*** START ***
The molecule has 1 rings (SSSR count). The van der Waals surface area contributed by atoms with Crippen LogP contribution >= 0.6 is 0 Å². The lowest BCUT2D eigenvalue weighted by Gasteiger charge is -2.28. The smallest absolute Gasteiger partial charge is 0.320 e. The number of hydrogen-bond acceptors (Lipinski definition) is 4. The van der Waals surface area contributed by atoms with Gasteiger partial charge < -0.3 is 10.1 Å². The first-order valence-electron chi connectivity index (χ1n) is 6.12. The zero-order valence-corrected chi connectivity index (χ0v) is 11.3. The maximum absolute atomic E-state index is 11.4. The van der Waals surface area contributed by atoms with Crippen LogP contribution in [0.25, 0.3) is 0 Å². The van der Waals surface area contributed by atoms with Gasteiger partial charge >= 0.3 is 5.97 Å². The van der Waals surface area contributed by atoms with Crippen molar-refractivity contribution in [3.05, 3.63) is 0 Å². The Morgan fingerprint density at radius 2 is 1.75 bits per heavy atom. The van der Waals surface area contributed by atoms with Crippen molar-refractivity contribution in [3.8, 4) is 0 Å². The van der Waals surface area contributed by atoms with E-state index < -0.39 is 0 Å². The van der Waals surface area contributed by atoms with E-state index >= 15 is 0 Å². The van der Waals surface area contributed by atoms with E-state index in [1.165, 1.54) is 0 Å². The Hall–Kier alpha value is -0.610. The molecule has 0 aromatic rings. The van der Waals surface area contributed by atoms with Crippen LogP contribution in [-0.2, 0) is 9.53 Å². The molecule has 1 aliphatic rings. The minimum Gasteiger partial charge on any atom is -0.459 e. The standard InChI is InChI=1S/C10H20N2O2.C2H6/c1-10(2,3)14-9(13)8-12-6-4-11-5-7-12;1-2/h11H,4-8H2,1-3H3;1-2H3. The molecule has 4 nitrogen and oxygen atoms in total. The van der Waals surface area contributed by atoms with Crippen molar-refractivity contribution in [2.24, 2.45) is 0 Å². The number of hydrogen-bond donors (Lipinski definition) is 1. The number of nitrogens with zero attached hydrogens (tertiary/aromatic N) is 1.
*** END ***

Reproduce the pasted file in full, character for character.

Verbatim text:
The molecule has 1 rings (SSSR count). The van der Waals surface area contributed by atoms with Crippen LogP contribution >= 0.6 is 0 Å². The lowest BCUT2D eigenvalue weighted by Gasteiger charge is -2.28. The smallest absolute Gasteiger partial charge is 0.320 e. The number of hydrogen-bond acceptors (Lipinski definition) is 4. The van der Waals surface area contributed by atoms with Gasteiger partial charge < -0.3 is 10.1 Å². The first-order valence-electron chi connectivity index (χ1n) is 6.12. The zero-order valence-corrected chi connectivity index (χ0v) is 11.3. The maximum absolute atomic E-state index is 11.4. The van der Waals surface area contributed by atoms with Crippen LogP contribution in [0.25, 0.3) is 0 Å². The van der Waals surface area contributed by atoms with Gasteiger partial charge >= 0.3 is 5.97 Å². The van der Waals surface area contributed by atoms with Crippen molar-refractivity contribution in [3.05, 3.63) is 0 Å². The Morgan fingerprint density at radius 2 is 1.75 bits per heavy atom. The van der Waals surface area contributed by atoms with Crippen molar-refractivity contribution in [3.8, 4) is 0 Å². The van der Waals surface area contributed by atoms with E-state index < -0.39 is 0 Å². The van der Waals surface area contributed by atoms with E-state index >= 15 is 0 Å². The van der Waals surface area contributed by atoms with E-state index in [1.165, 1.54) is 0 Å². The Hall–Kier alpha value is -0.610. The molecule has 0 aromatic rings. The van der Waals surface area contributed by atoms with Crippen LogP contribution in [-0.2, 0) is 9.53 Å². The molecule has 1 aliphatic rings. The minimum Gasteiger partial charge on any atom is -0.459 e. The standard InChI is InChI=1S/C10H20N2O2.C2H6/c1-10(2,3)14-9(13)8-12-6-4-11-5-7-12;1-2/h11H,4-8H2,1-3H3;1-2H3. The molecule has 4 nitrogen and oxygen atoms in total. The van der Waals surface area contributed by atoms with Crippen molar-refractivity contribution in [2.24, 2.45) is 0 Å². The number of hydrogen-bond donors (Lipinski definition) is 1. The number of nitrogens with zero attached hydrogens (tertiary/aromatic N) is 1.